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Donald Trump says he would make a good president partly because he knows how to cut deals. In New York City, one of Trump's most famous deals involved the Empire State Building. It took place in the 1990s. The episode underscored how aggressive Trump can be, the kind of people he's willing to do business with and how he can still make money even when he loses. NPR's Jim Zarroli reports.
JIM ZARROLI, BYLINE: As a child, Donald Trump was drawn to New York's glittering skyline. He spoke here during a campaign event in Iowa.
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DONALD TRUMP: I was born in Queens, N.Y. And I always had a dream of going to Manhattan. I saw the big buildings, and I'd always tell my father, I want to go there; I want to go there.
ZARROLI: Eventually, of course, he made it to Manhattan and ended up acquiring an interest in the most famous building of all. Trump's effort to wrest control of the Empire State Building is a battle New York real estate people still talk about. Michael Cohen is tri-state president of Colliers International, the commercial real estate firm.
MICHAEL COHEN: It was kind of like, you know, one member of New York real estate royalty taking on another member. It was something I had never seen happen before and haven't seen happen since.
ZARROLI: In the '90s, New York's most famous building was owned by Japanese billionaire Hideki Yokoi. At the time, Yokoi, who had ties to organized crime, was in a Japanese prison, and Ray Hannigan of the law firm Herrick Feinstein who was involved in the litigation over the building says Yokoi's interests were controlled by his daughter. Hannigan says one day, the daughter met Trump's second wife.
RAY HANNIGAN: The story goes that Kiiko Nakahara was living in New York at the time, and she was in a gym on a treadmill or another device next to Marla Maples. And they got to speaking, and Kiiko said something to Marla Maples to the effect of, you know, I own or have an interest in the Empire State Building. I should meet Donald Trump.
ZARROLI: Trump and the daughter, who'd later do prison time herself, met and worked out a deal. Her father technically owned the Empire State Building because he bought what's called the ground lease. But he made surprisingly little money off it.
The building had signed a very long-term lease with a firm controlled by two real estate dynasties - the Helmsleys and the Malkins. Trump proposed going to court to break the lease. Longtime journalist Peter Slatin says Trump told the daughter...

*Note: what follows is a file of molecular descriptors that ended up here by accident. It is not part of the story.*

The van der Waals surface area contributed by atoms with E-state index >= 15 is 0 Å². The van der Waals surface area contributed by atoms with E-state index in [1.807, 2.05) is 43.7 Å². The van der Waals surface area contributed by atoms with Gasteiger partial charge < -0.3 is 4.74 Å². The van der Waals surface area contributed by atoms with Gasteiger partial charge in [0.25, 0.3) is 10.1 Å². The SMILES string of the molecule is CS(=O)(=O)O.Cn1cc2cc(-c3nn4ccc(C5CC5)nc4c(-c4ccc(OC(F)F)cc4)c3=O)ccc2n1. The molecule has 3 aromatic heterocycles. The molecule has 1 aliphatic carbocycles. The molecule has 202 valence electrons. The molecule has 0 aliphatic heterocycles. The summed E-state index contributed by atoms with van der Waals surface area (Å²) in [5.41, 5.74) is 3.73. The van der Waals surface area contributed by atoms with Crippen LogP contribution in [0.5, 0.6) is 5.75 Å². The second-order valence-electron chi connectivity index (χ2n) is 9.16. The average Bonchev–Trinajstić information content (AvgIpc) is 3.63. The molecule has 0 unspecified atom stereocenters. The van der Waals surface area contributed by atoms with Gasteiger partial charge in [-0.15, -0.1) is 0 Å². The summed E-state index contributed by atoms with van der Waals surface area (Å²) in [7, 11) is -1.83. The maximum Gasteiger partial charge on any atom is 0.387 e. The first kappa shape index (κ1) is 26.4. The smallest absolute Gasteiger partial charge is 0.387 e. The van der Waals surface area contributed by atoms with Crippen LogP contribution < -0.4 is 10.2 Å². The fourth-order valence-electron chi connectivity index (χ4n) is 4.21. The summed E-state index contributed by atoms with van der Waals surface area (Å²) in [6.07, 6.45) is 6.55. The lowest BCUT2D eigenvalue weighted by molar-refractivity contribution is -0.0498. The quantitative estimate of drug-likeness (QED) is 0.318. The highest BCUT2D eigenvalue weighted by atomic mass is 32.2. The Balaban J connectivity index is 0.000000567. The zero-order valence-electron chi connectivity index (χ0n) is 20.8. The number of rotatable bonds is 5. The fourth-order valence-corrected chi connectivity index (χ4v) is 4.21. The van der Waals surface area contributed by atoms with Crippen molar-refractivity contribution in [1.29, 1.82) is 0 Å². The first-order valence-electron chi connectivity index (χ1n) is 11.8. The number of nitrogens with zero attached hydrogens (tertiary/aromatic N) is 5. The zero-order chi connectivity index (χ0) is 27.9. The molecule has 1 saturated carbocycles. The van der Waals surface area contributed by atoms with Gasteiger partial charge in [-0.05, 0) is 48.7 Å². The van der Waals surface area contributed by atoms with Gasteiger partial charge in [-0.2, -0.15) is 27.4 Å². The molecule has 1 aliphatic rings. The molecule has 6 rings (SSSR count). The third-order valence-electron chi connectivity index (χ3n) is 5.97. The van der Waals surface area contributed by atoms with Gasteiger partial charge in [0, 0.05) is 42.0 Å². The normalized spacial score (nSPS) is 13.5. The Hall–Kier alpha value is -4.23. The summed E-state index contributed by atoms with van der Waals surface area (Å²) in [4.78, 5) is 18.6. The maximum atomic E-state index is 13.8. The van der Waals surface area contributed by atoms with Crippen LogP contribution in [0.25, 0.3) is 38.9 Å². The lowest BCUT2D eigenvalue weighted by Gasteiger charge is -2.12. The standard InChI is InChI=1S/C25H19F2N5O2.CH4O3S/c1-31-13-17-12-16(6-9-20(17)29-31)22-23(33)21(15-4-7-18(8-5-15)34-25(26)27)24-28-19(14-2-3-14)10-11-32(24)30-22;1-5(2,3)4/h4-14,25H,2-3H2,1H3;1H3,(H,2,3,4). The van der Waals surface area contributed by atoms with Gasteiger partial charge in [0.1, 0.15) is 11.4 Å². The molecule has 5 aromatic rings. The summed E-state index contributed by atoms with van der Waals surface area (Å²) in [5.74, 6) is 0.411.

PETER SLATIN: You think you're making a nice bit of change now from this ground lease. What if we get rid of Malkin and we take over the build and you don't have to do anything? I'm going to do all the work. I'm going to do all the heavy lifting.
ZARROLI: Under the arrangement, Trump got an interest in the building without putting up any of his own money, but he could keep 50 percent of any value he could add to the property. So if he broke the lease, he'd make a fortune. Former Judge Edward Lehner presided over the case.
EDWARD LEHNER: A great deal of money was at stake. I mean being able to terminate the lease for this marvelous icon - iconic building was worth not millions - billions.
ZARROLI: The effort to break the lease was a long shot. Slatin says Trump accused the Helmsleys and Malkins of being poor landlords.
SLATIN: He came in and basically said, you guys are in violation of your net lease of the building because this building is extremely poorly maintained.
ZARROLI: There was some truth to that, Slatin says. Despite its landmark status, the building was getting run down. It had a lot of small tenants who couldn't afford top-tier buildings. But the maintenance issues weren't seen as all that serious, and many people were shocked by Trump's move. Again, Judge Lehner...
LEHNER: You often have (laughter) tenant whose landlord seeks to terminate their lease that are based in a violation - nothing like a termination of a lease of a building of this nature.
ZARROLI: What bothered Michael Cohen was that many small investors had put money into the company controlling the building's lease over the years, and Trump's gain would be their loss.
COHEN: If he had won, the investors who had been partners with Helmsley and the Helmsley heirs who were then managing the building would have been wiped out.
ZARROLI: In the end, Judge Lehner dismissed Trump's claims. That didn't stop Trump from publicly criticizing the Helmsleys and Malkins at every turn. Then in 2002, he struck a deal, says Ray Hannigan.
HANNIGAN: And the question was whether he was going to make money. And sure enough, Donald Trump got on the phone, got a hold of Peter Malkin who'd probably paid the most for the building 'cause he has the ground lease, and he cuts a deal with Peter Malkin.
ZARROLI: What Trump did was sell Malkin and his partners his interest in the building. They wouldn't just have a long-term lease. They'd own the building outright. That gave them more control. They could even convert the building into condos if they wanted. It also got Trump off their backs.
As for Trump, he ended up making about $8 million in the deal. That was less than he'd hoped for, but it was a nice profit considering he put none of his own money into the building. He also got to associate his name with one of the most famous properties in the world. And for someone who loves publicity, that was no doubt a nice added benefit. Jim Zarroli, NPR News, New York.
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